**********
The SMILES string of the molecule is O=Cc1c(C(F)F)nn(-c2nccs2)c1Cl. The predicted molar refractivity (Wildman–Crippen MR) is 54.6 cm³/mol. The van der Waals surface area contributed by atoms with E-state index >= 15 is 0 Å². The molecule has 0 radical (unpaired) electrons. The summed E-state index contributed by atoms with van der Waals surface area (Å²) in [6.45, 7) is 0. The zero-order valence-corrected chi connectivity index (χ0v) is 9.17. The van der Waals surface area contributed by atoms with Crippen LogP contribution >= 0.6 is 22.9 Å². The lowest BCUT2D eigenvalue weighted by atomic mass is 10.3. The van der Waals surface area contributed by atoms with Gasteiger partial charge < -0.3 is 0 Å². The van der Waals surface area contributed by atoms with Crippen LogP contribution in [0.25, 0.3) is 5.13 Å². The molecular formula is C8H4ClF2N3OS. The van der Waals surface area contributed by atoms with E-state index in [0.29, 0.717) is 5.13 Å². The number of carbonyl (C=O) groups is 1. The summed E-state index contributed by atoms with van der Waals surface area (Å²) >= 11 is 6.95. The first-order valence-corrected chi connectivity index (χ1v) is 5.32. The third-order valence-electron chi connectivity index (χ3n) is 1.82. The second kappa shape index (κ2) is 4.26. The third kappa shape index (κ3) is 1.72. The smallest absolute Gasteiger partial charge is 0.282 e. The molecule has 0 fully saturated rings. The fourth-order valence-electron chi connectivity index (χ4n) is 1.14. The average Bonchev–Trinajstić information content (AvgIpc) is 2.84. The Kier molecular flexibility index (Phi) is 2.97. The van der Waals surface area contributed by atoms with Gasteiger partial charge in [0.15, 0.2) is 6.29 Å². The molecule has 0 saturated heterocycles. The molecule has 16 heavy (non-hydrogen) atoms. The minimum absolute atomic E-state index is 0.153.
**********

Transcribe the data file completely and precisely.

The SMILES string of the molecule is O=Cc1c(C(F)F)nn(-c2nccs2)c1Cl. The predicted molar refractivity (Wildman–Crippen MR) is 54.6 cm³/mol. The van der Waals surface area contributed by atoms with E-state index >= 15 is 0 Å². The molecule has 0 radical (unpaired) electrons. The summed E-state index contributed by atoms with van der Waals surface area (Å²) in [6.45, 7) is 0. The zero-order valence-corrected chi connectivity index (χ0v) is 9.17. The van der Waals surface area contributed by atoms with Crippen LogP contribution >= 0.6 is 22.9 Å². The lowest BCUT2D eigenvalue weighted by atomic mass is 10.3. The van der Waals surface area contributed by atoms with Gasteiger partial charge < -0.3 is 0 Å². The van der Waals surface area contributed by atoms with Crippen LogP contribution in [0.25, 0.3) is 5.13 Å². The molecular formula is C8H4ClF2N3OS. The van der Waals surface area contributed by atoms with E-state index in [0.29, 0.717) is 5.13 Å². The number of carbonyl (C=O) groups is 1. The summed E-state index contributed by atoms with van der Waals surface area (Å²) >= 11 is 6.95. The first-order valence-corrected chi connectivity index (χ1v) is 5.32. The third-order valence-electron chi connectivity index (χ3n) is 1.82. The second kappa shape index (κ2) is 4.26. The third kappa shape index (κ3) is 1.72. The smallest absolute Gasteiger partial charge is 0.282 e. The molecule has 0 fully saturated rings. The fourth-order valence-electron chi connectivity index (χ4n) is 1.14. The average Bonchev–Trinajstić information content (AvgIpc) is 2.84. The Kier molecular flexibility index (Phi) is 2.97. The van der Waals surface area contributed by atoms with Gasteiger partial charge in [0.15, 0.2) is 6.29 Å². The molecule has 0 saturated heterocycles. The molecule has 16 heavy (non-hydrogen) atoms. The minimum absolute atomic E-state index is 0.153.